Morris and his partner, chef Kelsey Bush, 29, have the serene factor down pat — even the picture-perfect aesthetics of the menu’s small plates, which burst with vibrant colors, flower-strewn whimsy, and clever ideas. I want to order something called an “Emotional Support Hot Dog” because, well, who wouldn’t? The fact that this housemade foot-long weiner is more than a gimmick makes me even more hopeful. The lightly smoked link arrives snug like a porky dachshund in its sesame-speckled brioche bun, topped with purple kraut, sweet potato chips waving from mustard-colored dabs of turmeric sour cream — and it was unexpectedly fantastic. A satisfying blend of comfort, craft, and wit that shows this restaurant’s true potential.
But stepping up from an ambitious coffee shop to a full-blown restaurant with four menus, in-house butchering, baking, a smokehouse, a complete bar, and a retail wine shop is a major leap, fraught with umpteen details for novice restaurateurs to manage. There are good things to build on.
General manager Tim Kweeder and Morris, who was director of education for the Wine School of Philadelphia, have fully indulged their passion for natural wine culture by creating a must-visit destination for all who are curious about the genre, with an impressive range of stars, from Sicily’s Salvo Foti to California’s Kivelstadt, Germany’s Hexamer, the orange wines of Georgia, and even local highlights from Avondale’s Va La and New York’s Bloomer Creek. They portray the international scope of an increasingly polished movement that’s redefining — with ancient techniques, sustainably raised grapes, wild yeasts, and minimalist intervention — how modern live wines can be made.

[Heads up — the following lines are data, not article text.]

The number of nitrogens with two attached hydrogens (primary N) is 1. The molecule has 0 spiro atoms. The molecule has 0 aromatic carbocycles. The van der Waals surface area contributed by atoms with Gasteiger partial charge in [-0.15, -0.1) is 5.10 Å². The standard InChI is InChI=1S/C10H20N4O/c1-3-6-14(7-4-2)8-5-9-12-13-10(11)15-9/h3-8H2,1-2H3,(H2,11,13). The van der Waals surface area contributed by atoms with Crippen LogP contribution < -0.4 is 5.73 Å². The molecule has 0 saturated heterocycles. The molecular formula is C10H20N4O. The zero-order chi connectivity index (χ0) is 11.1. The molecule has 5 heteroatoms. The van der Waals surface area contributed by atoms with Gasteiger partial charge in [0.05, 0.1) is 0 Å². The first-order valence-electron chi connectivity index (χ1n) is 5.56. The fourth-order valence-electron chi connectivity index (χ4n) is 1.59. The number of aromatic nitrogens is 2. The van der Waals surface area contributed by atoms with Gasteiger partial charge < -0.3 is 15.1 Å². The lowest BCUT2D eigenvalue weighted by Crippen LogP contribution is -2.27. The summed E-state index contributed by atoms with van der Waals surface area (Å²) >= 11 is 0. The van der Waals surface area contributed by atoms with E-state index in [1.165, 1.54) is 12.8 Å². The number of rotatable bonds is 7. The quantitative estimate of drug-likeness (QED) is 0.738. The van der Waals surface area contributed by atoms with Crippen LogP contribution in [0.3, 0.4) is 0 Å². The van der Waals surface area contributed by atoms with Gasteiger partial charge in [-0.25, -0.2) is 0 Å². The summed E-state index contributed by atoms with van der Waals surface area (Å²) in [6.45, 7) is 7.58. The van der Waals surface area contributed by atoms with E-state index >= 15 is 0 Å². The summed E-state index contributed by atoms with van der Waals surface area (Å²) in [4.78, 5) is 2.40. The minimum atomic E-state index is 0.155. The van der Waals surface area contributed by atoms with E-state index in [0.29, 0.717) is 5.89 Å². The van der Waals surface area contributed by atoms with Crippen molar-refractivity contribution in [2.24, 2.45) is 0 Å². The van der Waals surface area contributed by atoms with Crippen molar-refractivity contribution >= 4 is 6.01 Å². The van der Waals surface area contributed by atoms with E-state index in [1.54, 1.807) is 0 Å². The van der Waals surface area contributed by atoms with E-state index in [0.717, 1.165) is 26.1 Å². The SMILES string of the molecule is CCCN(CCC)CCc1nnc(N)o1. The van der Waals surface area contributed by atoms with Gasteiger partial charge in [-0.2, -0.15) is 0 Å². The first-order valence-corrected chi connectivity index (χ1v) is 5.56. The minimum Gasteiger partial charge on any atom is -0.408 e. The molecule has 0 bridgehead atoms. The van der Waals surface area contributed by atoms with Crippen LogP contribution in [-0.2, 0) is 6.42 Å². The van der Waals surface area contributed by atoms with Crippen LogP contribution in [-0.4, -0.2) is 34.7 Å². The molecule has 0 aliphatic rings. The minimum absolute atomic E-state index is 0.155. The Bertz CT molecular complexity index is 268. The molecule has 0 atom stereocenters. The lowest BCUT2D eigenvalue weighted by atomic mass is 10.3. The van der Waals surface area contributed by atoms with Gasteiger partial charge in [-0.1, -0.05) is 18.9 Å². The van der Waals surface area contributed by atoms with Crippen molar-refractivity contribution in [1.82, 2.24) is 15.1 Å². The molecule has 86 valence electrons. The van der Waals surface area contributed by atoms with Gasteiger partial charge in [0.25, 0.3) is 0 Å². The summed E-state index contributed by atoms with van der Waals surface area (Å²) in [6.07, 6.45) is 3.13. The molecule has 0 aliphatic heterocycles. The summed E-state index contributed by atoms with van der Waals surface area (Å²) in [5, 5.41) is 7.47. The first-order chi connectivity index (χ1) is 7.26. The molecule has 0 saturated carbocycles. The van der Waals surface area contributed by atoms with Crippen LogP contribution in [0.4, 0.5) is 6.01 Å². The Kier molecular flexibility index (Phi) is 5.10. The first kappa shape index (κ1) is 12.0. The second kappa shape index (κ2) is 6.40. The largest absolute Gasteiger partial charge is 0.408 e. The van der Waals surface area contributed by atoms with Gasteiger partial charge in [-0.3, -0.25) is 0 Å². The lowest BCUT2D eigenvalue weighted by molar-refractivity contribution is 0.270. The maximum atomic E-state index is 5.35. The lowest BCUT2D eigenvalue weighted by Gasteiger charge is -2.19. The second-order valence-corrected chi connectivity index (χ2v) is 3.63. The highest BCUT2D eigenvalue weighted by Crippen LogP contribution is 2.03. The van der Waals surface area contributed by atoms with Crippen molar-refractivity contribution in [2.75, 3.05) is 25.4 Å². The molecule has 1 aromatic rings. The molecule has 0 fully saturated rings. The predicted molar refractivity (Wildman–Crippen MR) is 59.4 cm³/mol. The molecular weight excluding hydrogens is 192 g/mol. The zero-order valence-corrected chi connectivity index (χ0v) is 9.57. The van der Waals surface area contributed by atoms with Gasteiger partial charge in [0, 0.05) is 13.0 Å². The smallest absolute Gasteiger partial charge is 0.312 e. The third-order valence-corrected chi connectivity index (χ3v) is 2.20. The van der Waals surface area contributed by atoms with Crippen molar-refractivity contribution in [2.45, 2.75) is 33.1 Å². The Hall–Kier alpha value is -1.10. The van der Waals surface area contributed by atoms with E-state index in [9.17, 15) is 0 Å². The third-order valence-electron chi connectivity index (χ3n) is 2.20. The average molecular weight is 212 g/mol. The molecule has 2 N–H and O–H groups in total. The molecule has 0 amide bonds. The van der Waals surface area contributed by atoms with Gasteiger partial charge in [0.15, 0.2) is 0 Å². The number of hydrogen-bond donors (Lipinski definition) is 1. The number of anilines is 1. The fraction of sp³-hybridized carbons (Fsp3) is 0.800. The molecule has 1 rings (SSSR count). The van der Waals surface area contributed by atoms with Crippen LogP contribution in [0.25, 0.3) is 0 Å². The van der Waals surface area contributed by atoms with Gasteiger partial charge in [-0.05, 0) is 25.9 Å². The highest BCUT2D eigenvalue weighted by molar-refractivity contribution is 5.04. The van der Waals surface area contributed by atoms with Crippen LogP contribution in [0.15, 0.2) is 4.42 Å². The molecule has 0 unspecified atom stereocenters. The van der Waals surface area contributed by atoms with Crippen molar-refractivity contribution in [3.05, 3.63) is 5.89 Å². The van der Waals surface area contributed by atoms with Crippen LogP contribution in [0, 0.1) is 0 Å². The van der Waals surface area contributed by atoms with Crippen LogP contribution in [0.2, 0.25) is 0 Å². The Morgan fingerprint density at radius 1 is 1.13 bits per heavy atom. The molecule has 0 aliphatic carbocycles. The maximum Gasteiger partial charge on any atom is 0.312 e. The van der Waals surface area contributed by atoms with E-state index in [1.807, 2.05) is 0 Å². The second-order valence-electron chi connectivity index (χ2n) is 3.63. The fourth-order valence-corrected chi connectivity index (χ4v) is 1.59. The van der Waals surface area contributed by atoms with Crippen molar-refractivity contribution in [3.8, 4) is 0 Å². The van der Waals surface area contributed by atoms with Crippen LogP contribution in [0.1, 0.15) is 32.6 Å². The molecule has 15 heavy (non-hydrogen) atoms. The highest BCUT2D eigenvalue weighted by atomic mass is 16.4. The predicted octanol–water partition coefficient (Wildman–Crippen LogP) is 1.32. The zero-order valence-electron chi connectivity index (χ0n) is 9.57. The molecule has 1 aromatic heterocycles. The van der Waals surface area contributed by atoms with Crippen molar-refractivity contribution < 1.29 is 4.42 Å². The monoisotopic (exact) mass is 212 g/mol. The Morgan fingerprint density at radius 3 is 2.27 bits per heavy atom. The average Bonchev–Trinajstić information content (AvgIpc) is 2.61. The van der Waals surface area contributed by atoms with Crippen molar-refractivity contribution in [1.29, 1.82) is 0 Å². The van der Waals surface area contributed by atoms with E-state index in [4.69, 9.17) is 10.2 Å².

Bloomsday’s food currently hits its stride best during the day, in no small part due to Bellal’s baking. His croissants have a tender, moist flake that skews more savory than most. But it’s countered by the sweet glaze of the raisin Danish, the chocolate brioche “drop" rolls oozy with chocolate chips and pastry cream, pistachio sticky buns, and also some desserts — a delicate hazelnut praline chocolate cake and boozy tiramisu — that were among the few highlights at dinner.
The soft sweet potato buns from Philly Bread were key to both the burger and the uniquely satisfying veggie breakfast sandwich, a crispy vegetable latke layered with pesto cream and an odd but fluffy scrambled egg as big as a softball. Even the toaster seemed to be functioning properly when I came for lunch, providing a crisp toast backbone for sweet fresh-made ricotta topped with a stunningly pretty combo of ripe tomatoes, luscious berries, Aleppo pepper, basil, and sweet balsamic.
I didn’t get quite the smoke or depth I’d hoped for from the smoked mushroom French dip. But a hit of cherry wood smoke worked wonders on chicken salad, pulled from whole birds and mixed with green goddess dressing, dried apricots, and pickled onions on rye toast — a sandwich I’d return for. The house bacon, cured and smoked from Primal Supply pork bellies, was fried to a shattering crunch. It sparked the late-season lusciousness of golden tomatoes from Heritage Farms in the BLT that would have been even better without the double-decker stuffing of a third slice of bread.
The polenta bowl, meanwhile, was another memorable composition, the earthy purple porridge of Castle Valley Mill’s Bloody Butcher grits swirled up around the sides of a bright-orange bulls-eye of roasted pepper-almond romesco, piled high with smoked carrots, charred green broccoli rabe, and savory streaks of vegan “demiglace” steeped from mushrooms and kombu. It would’ve been better hot (our lukewarm polenta was almost solid), but nonetheless showed the effort and vision Bush has to please a wide audience.
Mastering that breadth — and the logistical details to pull it off consistently over multiple menus — is essential to success in the all-day cafe genre. And we have several fine examples, from Hungry Pigeon to High Street on Market, Res Ipsa, and Talula’s Daily (not to mention Parc), that have become some of our most enduring and essential neighborhood restaurants. Israeli-themed K’far and Mexican-themed El Cafe are two more new entries near Rittenhouse.
Also key is finding a distinctive personality for each phase of the restaurant’s day. I’m already thinking of Bloomsday’s morning buns, heading back for an Emotional Support hot dog lunch, and then popping by for my post-work glasses of orange wine and funky Referend sour ale. But what about dinner? The planned addition of more large plates — like roast chicken or lamb shank — will surely help. But let’s just start with a crash course in toast.